NEW YORK, Sept 13 (Reuters) - Democratic voters in New York will decide on Thursday whether Governor Andrew Cuomo deserves a third term or should be replaced by actress and activist Cynthia Nixon, a first-time candidate mounting a challenge from the left.
The nominating contest is the latest test for candidates from the party’s energized left wing as Democrats seek to regain control of the U.S. Congress and bolster their ranks in state governments across the country in Nov. 6 elections.
Earlier this campaign season, Alexandria Ocasio-Cortez and Ayanna Pressley both upset long-serving Democratic incumbent congressmen in nominating races in New York and Massachusetts, promising more vigorous liberal policies and highlighting their opposition to Republican President Donald Trump.
Nixon is hoping to repeat that success in what she describes as her insurgent campaign for governor.
While the contours of the Democratic race in New York look similar to those upsets, Nixon, best known for her Emmy-winning role on HBO’s “Sex and the City,” has steadily trailed Cuomo by 30 points or more in opinion polls.
Should Cuomo win, he would be heavily favored against Republican Marc Molinaro, the Dutchess County executive, in the November general election.
“Those were huge exceptions to the rule and to beat an incumbent in his own primary, you really have to draw an inside straight,” Patrick Egan, a politics professor at New York University, said in an interview, referring to a lucky hand in poker.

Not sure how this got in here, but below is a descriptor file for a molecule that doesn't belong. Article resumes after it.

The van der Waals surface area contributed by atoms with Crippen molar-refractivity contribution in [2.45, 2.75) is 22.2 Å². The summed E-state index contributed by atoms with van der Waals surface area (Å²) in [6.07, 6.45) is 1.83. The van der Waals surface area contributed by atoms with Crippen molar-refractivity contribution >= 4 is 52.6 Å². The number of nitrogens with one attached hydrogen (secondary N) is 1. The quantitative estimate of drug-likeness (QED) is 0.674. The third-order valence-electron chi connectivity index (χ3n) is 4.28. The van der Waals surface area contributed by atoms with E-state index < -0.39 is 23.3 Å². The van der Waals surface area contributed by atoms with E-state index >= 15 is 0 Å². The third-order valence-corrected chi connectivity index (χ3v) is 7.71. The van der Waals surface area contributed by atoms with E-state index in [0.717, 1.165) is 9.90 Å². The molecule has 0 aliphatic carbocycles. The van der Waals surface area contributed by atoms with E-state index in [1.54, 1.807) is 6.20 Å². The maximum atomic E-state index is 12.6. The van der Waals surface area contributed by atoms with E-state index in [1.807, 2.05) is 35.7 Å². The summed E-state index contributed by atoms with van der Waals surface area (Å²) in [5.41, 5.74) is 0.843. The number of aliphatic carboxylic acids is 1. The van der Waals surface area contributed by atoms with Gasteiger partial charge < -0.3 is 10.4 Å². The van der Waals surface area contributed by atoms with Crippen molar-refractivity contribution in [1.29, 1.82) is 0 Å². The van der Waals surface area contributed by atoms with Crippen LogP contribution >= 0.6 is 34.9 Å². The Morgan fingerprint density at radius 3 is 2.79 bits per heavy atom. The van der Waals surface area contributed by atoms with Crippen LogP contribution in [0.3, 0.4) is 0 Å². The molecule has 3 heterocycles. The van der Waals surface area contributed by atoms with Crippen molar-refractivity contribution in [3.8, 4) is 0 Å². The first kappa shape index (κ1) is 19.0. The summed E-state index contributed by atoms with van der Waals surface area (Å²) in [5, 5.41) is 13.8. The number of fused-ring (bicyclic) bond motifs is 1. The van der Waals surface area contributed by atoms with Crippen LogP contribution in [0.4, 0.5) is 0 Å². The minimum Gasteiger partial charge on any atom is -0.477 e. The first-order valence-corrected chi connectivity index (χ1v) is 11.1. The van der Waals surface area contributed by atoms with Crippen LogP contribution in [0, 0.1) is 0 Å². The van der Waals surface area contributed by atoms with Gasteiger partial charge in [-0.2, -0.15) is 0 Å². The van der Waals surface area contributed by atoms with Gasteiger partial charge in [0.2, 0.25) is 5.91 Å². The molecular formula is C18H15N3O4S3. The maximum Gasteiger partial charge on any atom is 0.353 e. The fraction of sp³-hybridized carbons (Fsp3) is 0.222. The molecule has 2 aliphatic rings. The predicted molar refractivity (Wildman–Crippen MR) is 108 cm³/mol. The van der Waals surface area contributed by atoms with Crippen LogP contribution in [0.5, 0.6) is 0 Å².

The race has turned increasingly bitter and expensive, as Cuomo has spent $18 million to Nixon’s $1.6 million, according to state figures. Nixon, who has never held office, has said Cuomo’s experience has not translated to good governance, Cuomo has said she is inexperienced and naive about the practicalities of New York politics.
In a contentious debate last month, Cuomo told Nixon to stop interrupting him, to which she responded: “Can you stop lying?”
Cuomo, 60, was born into politics as the son of Mario Cuomo, a longtime public figure who also served as New York governor. The younger Cuomo, a former Clinton administration official, controls the party’s state machinery and secured endorsements from members of the party establishment.
Nixon, 52, has touted herself as a democratic socialist and a champion of causes such as abortion access, better funding for schools and equal rights for gay and lesbian people.
Describing herself as a “queer” woman, she has said she better reflects the party’s diverse ranks than her straight, white, male opponent.
Cuomo has countered he has a record of passing same-sex marriage and paid family leave in New York state and has declared that “nobody has stood up to Donald Trump like I have.”
In an interview with Reuters last week, Nixon said: “I feel people are going to be very surprised on Thursday,” and cited victories she felt her campaign had already scored.
“There are certainly ways we’ve been able to move the governor to the left, on criminal justice issues, on environmental issues, on political issues.”
Reporting by Jonathan Allen; Editing by Peter Cooney